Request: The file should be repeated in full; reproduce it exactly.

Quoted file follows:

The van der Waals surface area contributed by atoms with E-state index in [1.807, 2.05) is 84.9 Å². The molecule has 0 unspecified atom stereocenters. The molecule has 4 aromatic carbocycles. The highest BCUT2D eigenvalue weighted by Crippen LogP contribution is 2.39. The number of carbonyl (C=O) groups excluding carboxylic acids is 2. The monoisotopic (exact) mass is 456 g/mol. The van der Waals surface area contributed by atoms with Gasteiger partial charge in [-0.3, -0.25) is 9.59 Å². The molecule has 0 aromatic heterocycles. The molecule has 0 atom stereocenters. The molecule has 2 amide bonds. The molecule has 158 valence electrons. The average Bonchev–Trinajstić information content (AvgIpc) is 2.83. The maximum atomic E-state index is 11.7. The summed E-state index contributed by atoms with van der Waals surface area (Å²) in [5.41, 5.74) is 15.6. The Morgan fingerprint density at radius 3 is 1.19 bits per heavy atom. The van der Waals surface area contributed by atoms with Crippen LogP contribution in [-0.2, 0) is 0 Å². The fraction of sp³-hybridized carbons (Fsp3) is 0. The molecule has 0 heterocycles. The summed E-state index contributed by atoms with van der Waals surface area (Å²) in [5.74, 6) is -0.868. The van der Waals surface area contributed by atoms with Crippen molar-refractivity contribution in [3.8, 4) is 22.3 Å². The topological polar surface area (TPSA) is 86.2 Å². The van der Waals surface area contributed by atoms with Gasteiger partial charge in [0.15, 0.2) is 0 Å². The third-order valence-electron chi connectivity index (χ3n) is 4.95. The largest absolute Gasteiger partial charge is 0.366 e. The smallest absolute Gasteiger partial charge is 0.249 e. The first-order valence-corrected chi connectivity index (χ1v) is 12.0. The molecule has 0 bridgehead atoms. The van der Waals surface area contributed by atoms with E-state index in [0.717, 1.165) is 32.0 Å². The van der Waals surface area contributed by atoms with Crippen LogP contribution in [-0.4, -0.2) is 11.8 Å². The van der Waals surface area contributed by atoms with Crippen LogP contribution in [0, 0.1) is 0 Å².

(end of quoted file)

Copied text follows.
The van der Waals surface area contributed by atoms with E-state index in [1.807, 2.05) is 84.9 Å². The molecule has 0 unspecified atom stereocenters. The molecule has 4 aromatic carbocycles. The highest BCUT2D eigenvalue weighted by Crippen LogP contribution is 2.39. The number of carbonyl (C=O) groups excluding carboxylic acids is 2. The monoisotopic (exact) mass is 456 g/mol. The van der Waals surface area contributed by atoms with Gasteiger partial charge in [-0.3, -0.25) is 9.59 Å². The molecule has 0 aromatic heterocycles. The molecule has 0 atom stereocenters. The molecule has 2 amide bonds. The molecule has 158 valence electrons. The average Bonchev–Trinajstić information content (AvgIpc) is 2.83. The maximum atomic E-state index is 11.7. The summed E-state index contributed by atoms with van der Waals surface area (Å²) in [5.41, 5.74) is 15.6. The Morgan fingerprint density at radius 3 is 1.19 bits per heavy atom. The van der Waals surface area contributed by atoms with Crippen LogP contribution in [-0.2, 0) is 0 Å². The fraction of sp³-hybridized carbons (Fsp3) is 0. The molecule has 0 heterocycles. The summed E-state index contributed by atoms with van der Waals surface area (Å²) in [5.74, 6) is -0.868. The van der Waals surface area contributed by atoms with Crippen molar-refractivity contribution in [3.8, 4) is 22.3 Å². The topological polar surface area (TPSA) is 86.2 Å². The van der Waals surface area contributed by atoms with Gasteiger partial charge in [0.15, 0.2) is 0 Å². The third-order valence-electron chi connectivity index (χ3n) is 4.95. The largest absolute Gasteiger partial charge is 0.366 e. The smallest absolute Gasteiger partial charge is 0.249 e. The first-order valence-corrected chi connectivity index (χ1v) is 12.0. The molecule has 0 bridgehead atoms. The van der Waals surface area contributed by atoms with E-state index in [0.717, 1.165) is 32.0 Å². The van der Waals surface area contributed by atoms with Crippen LogP contribution in [-0.4, -0.2) is 11.8 Å². The van der Waals surface area contributed by atoms with Crippen LogP contribution in [0, 0.1) is 0 Å².